When Steve Yzerman announced the Tampa Bay Lightning’s second round pick of the 2017 NHL Entry Draft, the Twitterverse was not prepared. Our staff was left scrambling to find anything we could about Alexander Volkov, the overage Russian draft pick. Google searches mostly picked up on a UFC fighter by the same name, not the mysterious hockey player. Almost none of the publicly available scouting services had anything on him.
In retrospect, the simplicity of the answer for why he was an unknown seems obvious. Most of these scouting services are just getting by with minimal budgets. Some, like Corey Pronman formerly of ESPN and now with The Athletic, are one-scout shows. They rely heavily on talking to scouts that work for teams and publicly shared knowledge.
Often, they have a blind spot to prospects in Europe for two reasons: they don’t have the budget to fly there and watch games and many of these games are not broadcast. The CHL, USHL, and NCAA ranks are a bit easier when it’s just a matter of turning on the TV or online stream to watch, or to drive an hour to go catch an OHL game featuring a handful of known prospects.
The Lightning have long had a philosophy of casting a wide net in their search for talent. Where a player comes from means very little to them, just that they can play and have the traits the team values in a hockey player.
This can be traced back to the first under-the-radar pick the team made when they selected Kristers Gudlevskis in the fifth round of the 2013 NHL Entry Draft. At the time, he was playing in the MHL with Dinamo Riga’s junior team. He was a surprise pick and while he did not pan out as an NHL goaltender, he was still valuable to the organization in the time he was here.
Skip ahead to the 2016 draft, and the Lightning took another off-the-radar pick in Oleg Sosunov in the sixth round. He was a player that had to be seen in person. No public scouting service without a budget for a scout in Russia could have possibly found him. He was playing in MHL-B, the second tier of the Russian junior leagues, and had 12 points in 39 games. He was easy to ignore because if he was a good player, he’d be up in the MHL and producing points. At least, that’s what most would think.
He was followed by Volkov in the second round of 2017, which I will get back to later. The team also went way off the radar in the 2018 draft taking Dmitri Semykin and Magnus Chrona in the third and fifth rounds respectively. Like Sosunov, Semykin would have been hard to spot from afar. He put up 15 points in 41 games in the MHL playing for one of the smaller organizations in Russia. Being traded to SKA St. Petersburg made him a little more visible but only to those paying close attention to Russian junior hockey.
Chrona likewise was playing in a lower junior tier in Sweden. Much like with the previous Russians, there isn’t a lot of visibility below the SuperElit league, which is Sweden’s top junior league. Shortly after the draft, it was announced that Chrona would play for Skelleftea AIK J20 in SuperElit this year. Skelleftea is a middling team in the SuperElit, but is still a well known organization.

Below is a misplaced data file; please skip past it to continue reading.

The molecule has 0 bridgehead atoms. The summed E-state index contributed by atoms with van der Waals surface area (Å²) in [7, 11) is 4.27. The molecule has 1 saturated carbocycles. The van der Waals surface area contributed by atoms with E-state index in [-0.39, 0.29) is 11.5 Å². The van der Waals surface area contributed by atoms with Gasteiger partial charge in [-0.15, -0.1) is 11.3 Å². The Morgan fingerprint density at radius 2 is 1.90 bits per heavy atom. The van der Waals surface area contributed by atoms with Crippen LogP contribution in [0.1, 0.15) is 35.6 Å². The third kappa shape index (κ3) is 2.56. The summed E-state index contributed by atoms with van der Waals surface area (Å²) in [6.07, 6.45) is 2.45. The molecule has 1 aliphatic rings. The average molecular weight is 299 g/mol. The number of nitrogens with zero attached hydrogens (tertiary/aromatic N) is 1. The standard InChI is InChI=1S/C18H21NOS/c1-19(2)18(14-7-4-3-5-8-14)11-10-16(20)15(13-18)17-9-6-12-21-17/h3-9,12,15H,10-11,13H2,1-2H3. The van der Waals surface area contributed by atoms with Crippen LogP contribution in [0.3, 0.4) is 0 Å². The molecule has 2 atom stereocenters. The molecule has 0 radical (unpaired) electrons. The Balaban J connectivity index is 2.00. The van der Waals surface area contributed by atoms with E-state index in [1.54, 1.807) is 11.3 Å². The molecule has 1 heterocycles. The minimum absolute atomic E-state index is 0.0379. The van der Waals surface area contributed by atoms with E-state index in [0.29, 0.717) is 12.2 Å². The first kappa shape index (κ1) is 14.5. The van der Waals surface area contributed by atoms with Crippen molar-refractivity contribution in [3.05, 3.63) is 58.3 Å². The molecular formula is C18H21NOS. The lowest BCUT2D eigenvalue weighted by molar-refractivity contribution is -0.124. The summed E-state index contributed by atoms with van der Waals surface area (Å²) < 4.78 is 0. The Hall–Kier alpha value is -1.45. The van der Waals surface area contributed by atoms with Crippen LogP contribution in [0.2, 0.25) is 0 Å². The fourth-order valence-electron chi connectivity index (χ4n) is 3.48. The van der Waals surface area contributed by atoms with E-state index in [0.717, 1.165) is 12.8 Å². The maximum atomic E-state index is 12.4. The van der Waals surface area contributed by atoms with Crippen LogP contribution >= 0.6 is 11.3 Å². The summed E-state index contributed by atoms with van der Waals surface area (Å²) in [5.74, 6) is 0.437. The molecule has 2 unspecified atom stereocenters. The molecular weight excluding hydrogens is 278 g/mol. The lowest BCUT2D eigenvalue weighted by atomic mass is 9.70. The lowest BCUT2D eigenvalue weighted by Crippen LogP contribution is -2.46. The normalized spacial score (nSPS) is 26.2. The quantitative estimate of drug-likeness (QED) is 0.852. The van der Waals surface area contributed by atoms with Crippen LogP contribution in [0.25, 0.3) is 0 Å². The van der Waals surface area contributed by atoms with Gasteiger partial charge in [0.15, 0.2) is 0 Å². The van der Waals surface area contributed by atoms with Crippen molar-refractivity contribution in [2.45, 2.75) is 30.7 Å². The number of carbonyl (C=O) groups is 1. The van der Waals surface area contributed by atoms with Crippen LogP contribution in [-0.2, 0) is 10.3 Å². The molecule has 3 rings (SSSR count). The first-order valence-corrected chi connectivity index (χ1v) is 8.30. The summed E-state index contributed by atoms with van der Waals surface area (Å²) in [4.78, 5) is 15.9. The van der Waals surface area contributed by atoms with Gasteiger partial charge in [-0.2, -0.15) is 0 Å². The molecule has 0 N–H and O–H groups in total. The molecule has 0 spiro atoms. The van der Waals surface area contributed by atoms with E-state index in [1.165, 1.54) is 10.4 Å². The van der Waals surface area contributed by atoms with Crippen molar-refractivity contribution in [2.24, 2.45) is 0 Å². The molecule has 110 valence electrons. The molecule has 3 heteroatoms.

Getting back to Volkov, he is the best recent example of this trend. While some in the public scouting world had heard whispers of NHL interest in him, none expected Volkov to go in the second round. The pick was near universally panned as a reach and a bad pick. The Lightning’s draft grades suffered because of the unknown Volkov.
Many of the doubts were driven simply by his status as a 20 year old overager. But NHL front offices obviously knew of his interest in coming to North America to play. He was stuck in the SKA St. Petersburg system. They were and still are a supremely stacked team, especially at forward, and are one of the top organizations in the KHL.
He spent 2016-17 split between the MHL and the VHL, the Russian minor leagues. He was in his last year of eligibility for the MHL and was likely looking at spending the next season in the VHL. He got out of his contract with SKA St. Petersburg, was drafted by the Lightning, and signed an entry level contract right away to play in North America.
Volkov surprised many with his skill and hockey sense. While he struggled at times with consistency last season, he showed exactly why the organization was happy to select him. After a slow start like much of the team, he posted 23 goals and 22 assists for 45 points in 75 games. He added another three goals and six points in seven playoff games for the Syracuse Crunch. His point total put him fourth in scoring and he led the team in goals.
And with that surprise season in the books, he has jumped up the public scouting rankings. Corey Pronman has him as the highest ranked Tampa Bay Lightning prospect at #71 overall in his recently released Top 100 NHL Prospects on The Athletic. While Pronman’s rankings seem to be higher than others, it still underlines how simple visibility has improved the perception of Volkov as a prospect.
He has top-six upside, but needs to work on his consistency to realize his ceiling. He’s a 200-foot player, much like Ondrej Palat, but more of a shooter than a passer. His sophomore season in the AHL will give us an even better idea of where he stands as he is now comfortable with the smaller ice surface in North America. He’ll be counted on as one of the top wingers for the Crunch early in the season and before long, can put himself into the conversation for a call-up to the Lightning in the event of an injury up front.